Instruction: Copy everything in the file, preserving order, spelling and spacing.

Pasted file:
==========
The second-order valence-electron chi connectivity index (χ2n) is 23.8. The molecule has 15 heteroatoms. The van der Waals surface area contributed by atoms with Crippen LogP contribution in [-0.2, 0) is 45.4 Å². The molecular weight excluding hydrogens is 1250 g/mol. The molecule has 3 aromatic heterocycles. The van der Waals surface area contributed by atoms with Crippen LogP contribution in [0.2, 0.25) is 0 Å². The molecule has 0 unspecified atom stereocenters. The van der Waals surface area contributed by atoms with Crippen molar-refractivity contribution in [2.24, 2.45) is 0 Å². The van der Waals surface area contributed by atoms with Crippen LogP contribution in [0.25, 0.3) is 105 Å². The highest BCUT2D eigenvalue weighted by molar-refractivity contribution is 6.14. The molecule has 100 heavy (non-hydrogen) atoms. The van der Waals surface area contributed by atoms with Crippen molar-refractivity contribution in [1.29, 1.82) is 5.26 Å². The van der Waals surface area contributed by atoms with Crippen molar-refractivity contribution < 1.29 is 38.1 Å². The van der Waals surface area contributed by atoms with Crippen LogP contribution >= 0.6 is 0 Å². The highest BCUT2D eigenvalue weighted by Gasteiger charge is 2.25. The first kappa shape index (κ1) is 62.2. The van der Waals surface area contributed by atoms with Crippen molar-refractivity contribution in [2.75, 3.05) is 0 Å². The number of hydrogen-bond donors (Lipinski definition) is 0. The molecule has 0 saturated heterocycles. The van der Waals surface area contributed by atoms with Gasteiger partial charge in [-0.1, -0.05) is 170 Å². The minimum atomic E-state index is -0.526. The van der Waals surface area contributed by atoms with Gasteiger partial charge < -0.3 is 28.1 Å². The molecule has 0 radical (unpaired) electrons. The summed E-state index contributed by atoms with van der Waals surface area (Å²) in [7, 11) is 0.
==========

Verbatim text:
The second-order valence-electron chi connectivity index (χ2n) is 23.8. The molecule has 15 heteroatoms. The van der Waals surface area contributed by atoms with Crippen LogP contribution in [-0.2, 0) is 45.4 Å². The molecular weight excluding hydrogens is 1250 g/mol. The molecule has 3 aromatic heterocycles. The van der Waals surface area contributed by atoms with Crippen LogP contribution in [0.2, 0.25) is 0 Å². The molecule has 0 unspecified atom stereocenters. The van der Waals surface area contributed by atoms with Crippen molar-refractivity contribution in [2.24, 2.45) is 0 Å². The van der Waals surface area contributed by atoms with Crippen LogP contribution in [0.25, 0.3) is 105 Å². The highest BCUT2D eigenvalue weighted by molar-refractivity contribution is 6.14. The molecule has 100 heavy (non-hydrogen) atoms. The van der Waals surface area contributed by atoms with Crippen molar-refractivity contribution in [1.29, 1.82) is 5.26 Å². The van der Waals surface area contributed by atoms with Crippen molar-refractivity contribution < 1.29 is 38.1 Å². The van der Waals surface area contributed by atoms with Crippen LogP contribution >= 0.6 is 0 Å². The highest BCUT2D eigenvalue weighted by Gasteiger charge is 2.25. The first kappa shape index (κ1) is 62.2. The van der Waals surface area contributed by atoms with Crippen molar-refractivity contribution in [2.75, 3.05) is 0 Å². The number of hydrogen-bond donors (Lipinski definition) is 0. The molecule has 0 saturated heterocycles. The van der Waals surface area contributed by atoms with Gasteiger partial charge in [-0.1, -0.05) is 170 Å². The minimum atomic E-state index is -0.526. The van der Waals surface area contributed by atoms with Gasteiger partial charge < -0.3 is 28.1 Å². The molecule has 0 radical (unpaired) electrons. The summed E-state index contributed by atoms with van der Waals surface area (Å²) in [7, 11) is 0.